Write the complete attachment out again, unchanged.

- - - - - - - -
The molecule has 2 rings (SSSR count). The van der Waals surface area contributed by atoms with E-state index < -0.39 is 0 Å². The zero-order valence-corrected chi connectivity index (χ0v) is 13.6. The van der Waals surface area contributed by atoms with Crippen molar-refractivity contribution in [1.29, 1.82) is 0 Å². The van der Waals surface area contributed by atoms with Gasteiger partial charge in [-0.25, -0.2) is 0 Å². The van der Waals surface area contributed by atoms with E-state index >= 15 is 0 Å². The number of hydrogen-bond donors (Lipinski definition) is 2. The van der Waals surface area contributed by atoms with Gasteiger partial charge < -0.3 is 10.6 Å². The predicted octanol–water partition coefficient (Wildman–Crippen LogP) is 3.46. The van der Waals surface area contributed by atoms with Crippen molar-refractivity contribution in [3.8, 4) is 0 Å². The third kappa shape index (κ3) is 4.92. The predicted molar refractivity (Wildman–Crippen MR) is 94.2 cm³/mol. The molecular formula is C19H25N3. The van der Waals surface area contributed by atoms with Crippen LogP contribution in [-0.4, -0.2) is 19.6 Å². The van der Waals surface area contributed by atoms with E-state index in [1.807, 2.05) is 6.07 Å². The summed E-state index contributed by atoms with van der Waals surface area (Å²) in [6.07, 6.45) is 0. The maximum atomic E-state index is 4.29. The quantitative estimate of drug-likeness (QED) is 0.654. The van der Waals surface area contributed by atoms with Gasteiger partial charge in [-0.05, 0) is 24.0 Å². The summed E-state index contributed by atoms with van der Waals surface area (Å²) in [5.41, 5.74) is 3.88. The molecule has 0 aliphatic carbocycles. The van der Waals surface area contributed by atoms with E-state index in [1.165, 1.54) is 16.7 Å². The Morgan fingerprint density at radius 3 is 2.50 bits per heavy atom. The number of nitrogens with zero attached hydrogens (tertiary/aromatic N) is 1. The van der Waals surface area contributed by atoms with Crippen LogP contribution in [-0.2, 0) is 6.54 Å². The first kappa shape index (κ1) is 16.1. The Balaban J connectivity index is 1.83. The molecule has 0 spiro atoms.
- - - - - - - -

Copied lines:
The molecule has 2 rings (SSSR count). The van der Waals surface area contributed by atoms with E-state index < -0.39 is 0 Å². The zero-order valence-corrected chi connectivity index (χ0v) is 13.6. The van der Waals surface area contributed by atoms with Crippen molar-refractivity contribution in [1.29, 1.82) is 0 Å². The van der Waals surface area contributed by atoms with Gasteiger partial charge in [-0.25, -0.2) is 0 Å². The van der Waals surface area contributed by atoms with E-state index >= 15 is 0 Å². The number of hydrogen-bond donors (Lipinski definition) is 2. The van der Waals surface area contributed by atoms with Gasteiger partial charge < -0.3 is 10.6 Å². The predicted octanol–water partition coefficient (Wildman–Crippen LogP) is 3.46. The van der Waals surface area contributed by atoms with Crippen molar-refractivity contribution in [3.8, 4) is 0 Å². The third kappa shape index (κ3) is 4.92. The predicted molar refractivity (Wildman–Crippen MR) is 94.2 cm³/mol. The molecular formula is C19H25N3. The van der Waals surface area contributed by atoms with Crippen LogP contribution in [-0.4, -0.2) is 19.6 Å². The van der Waals surface area contributed by atoms with E-state index in [1.807, 2.05) is 6.07 Å². The summed E-state index contributed by atoms with van der Waals surface area (Å²) in [6.07, 6.45) is 0. The maximum atomic E-state index is 4.29. The quantitative estimate of drug-likeness (QED) is 0.654. The van der Waals surface area contributed by atoms with Gasteiger partial charge in [-0.05, 0) is 24.0 Å². The summed E-state index contributed by atoms with van der Waals surface area (Å²) in [5.41, 5.74) is 3.88. The molecule has 0 aliphatic carbocycles. The van der Waals surface area contributed by atoms with E-state index in [1.165, 1.54) is 16.7 Å². The Morgan fingerprint density at radius 3 is 2.50 bits per heavy atom. The number of nitrogens with zero attached hydrogens (tertiary/aromatic N) is 1. The van der Waals surface area contributed by atoms with Crippen LogP contribution in [-0.2, 0) is 6.54 Å². The first kappa shape index (κ1) is 16.1. The Balaban J connectivity index is 1.83. The molecule has 0 spiro atoms.